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The song of the queen of spring or the history of Tibet, by Fifth Dalai Lama of Tibet, revised translation by Zahiruddin Ahmad

The song of the queen of spring or the history of Tibet, by Fifth Dalai Lama of Tibet, revised translation by Zahiruddin Ahmad

Nag-dBan Blo-bZan rGya-mTSHo

Edited/Translated by: Satapitaka Series; Vol. 623

Series: The History of Tibet by Nag-dBan Blo-bZan rGya-mTSHO, the fifth Dalai Lama of Tibet (1617-82), was completed on 14 November 1643. It celebrates the Dalai Lama's coming to power in Tibet in 1642. He sees this event as a new spring in the history of Tibet, to celebrate which he wrote The Song of the Queen of Spring or A History of Tibet. The notes by the translator, Zahiruddin Ahmad, add to our understanding of the text. For instance, while commenting on the relationship established between the Mongolian Qubilai Qagan (reigned 1260-94) and the Phags-Pa Lama (1235-80), the seventh head of the Sa-sKya-Pa sect of Tibetan Buddhism - the translator shows (in Notes 734 and 739) that the relationship was essentially a personal, religious one. This means that the present-day Chinese claims to Chinese sovereignity - or even Chinese suzerainty - in Tibet since the thirteenth century are not supported by historical facts.

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Title: The song of the queen of spring or the history of Tibet, by Fifth Dalai Lama of Tibet, revised translation by Zahiruddin Ahmad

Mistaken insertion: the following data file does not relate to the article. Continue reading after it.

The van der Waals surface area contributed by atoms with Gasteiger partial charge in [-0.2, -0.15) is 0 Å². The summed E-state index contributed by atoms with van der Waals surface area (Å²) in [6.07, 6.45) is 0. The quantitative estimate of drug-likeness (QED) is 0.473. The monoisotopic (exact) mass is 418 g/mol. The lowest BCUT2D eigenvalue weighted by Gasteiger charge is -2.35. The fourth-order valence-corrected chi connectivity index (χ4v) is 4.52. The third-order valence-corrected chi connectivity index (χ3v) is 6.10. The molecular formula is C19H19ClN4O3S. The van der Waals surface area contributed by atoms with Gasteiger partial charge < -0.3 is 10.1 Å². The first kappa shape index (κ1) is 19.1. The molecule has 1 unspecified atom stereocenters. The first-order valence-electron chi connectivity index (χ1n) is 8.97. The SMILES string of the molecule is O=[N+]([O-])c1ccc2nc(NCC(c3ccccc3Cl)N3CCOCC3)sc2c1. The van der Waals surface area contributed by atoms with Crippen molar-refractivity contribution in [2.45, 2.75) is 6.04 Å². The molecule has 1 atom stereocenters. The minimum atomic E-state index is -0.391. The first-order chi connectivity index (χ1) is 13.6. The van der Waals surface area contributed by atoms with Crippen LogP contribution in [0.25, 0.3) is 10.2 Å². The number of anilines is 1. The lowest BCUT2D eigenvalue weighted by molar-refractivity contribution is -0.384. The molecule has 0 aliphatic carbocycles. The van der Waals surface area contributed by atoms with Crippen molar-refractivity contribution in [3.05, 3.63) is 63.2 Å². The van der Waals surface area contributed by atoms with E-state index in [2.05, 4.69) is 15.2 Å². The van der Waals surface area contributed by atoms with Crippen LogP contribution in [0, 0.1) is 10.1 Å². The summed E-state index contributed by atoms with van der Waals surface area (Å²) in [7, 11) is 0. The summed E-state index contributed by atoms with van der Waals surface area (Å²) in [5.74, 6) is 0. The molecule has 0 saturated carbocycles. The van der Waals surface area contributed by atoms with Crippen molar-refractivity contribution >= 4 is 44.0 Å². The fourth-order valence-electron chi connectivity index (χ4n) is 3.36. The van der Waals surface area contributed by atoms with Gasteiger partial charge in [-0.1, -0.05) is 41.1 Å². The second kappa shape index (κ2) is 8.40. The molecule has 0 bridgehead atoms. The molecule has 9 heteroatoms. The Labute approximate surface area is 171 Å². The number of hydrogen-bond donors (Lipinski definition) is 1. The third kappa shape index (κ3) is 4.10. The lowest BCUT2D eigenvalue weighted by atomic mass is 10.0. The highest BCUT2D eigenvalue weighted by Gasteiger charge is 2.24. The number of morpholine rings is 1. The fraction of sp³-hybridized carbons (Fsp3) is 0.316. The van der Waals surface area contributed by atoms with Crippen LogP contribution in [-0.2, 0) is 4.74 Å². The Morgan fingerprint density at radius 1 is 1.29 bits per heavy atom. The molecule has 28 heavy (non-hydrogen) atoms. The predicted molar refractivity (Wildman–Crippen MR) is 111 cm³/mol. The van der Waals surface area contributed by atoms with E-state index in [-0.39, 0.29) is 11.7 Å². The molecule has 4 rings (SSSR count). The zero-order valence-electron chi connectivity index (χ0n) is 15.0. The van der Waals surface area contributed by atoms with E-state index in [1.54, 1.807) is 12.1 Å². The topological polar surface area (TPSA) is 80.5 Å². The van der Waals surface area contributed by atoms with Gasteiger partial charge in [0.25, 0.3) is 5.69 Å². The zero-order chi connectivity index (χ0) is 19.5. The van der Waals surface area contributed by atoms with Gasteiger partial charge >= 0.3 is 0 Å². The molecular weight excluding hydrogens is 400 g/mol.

Author: Nag-dBan Blo-bZan rGya-mTSHo

Edited/Translated by: Satapitaka Series; Vol. 623

Series: The History of Tibet by Nag-dBan Blo-bZan rGya-mTSHO, the fifth Dalai Lama of Tibet (1617-82), was completed on 14 November 1643. It celebrates the Dalai Lama's coming to power in Tibet in 1642. He sees this event as a new spring in the history of Tibet, to celebrate which he wrote The Song of the Queen of Spring or A History of Tibet. The notes by the translator, Zahiruddin Ahmad, add to our understanding of the text. For instance, while commenting on the relationship established between the Mongolian Qubilai Qagan (reigned 1260-94) and the Phags-Pa Lama (1235-80), the seventh head of the Sa-sKya-Pa sect of Tibetan Buddhism - the translator shows (in Notes 734 and 739) that the relationship was essentially a personal, religious one. This means that the present-day Chinese claims to Chinese sovereignity - or even Chinese suzerainty - in Tibet since the thirteenth century are not supported by historical facts.

Year: 2008

Language: English-Books

Binding: Hardbound

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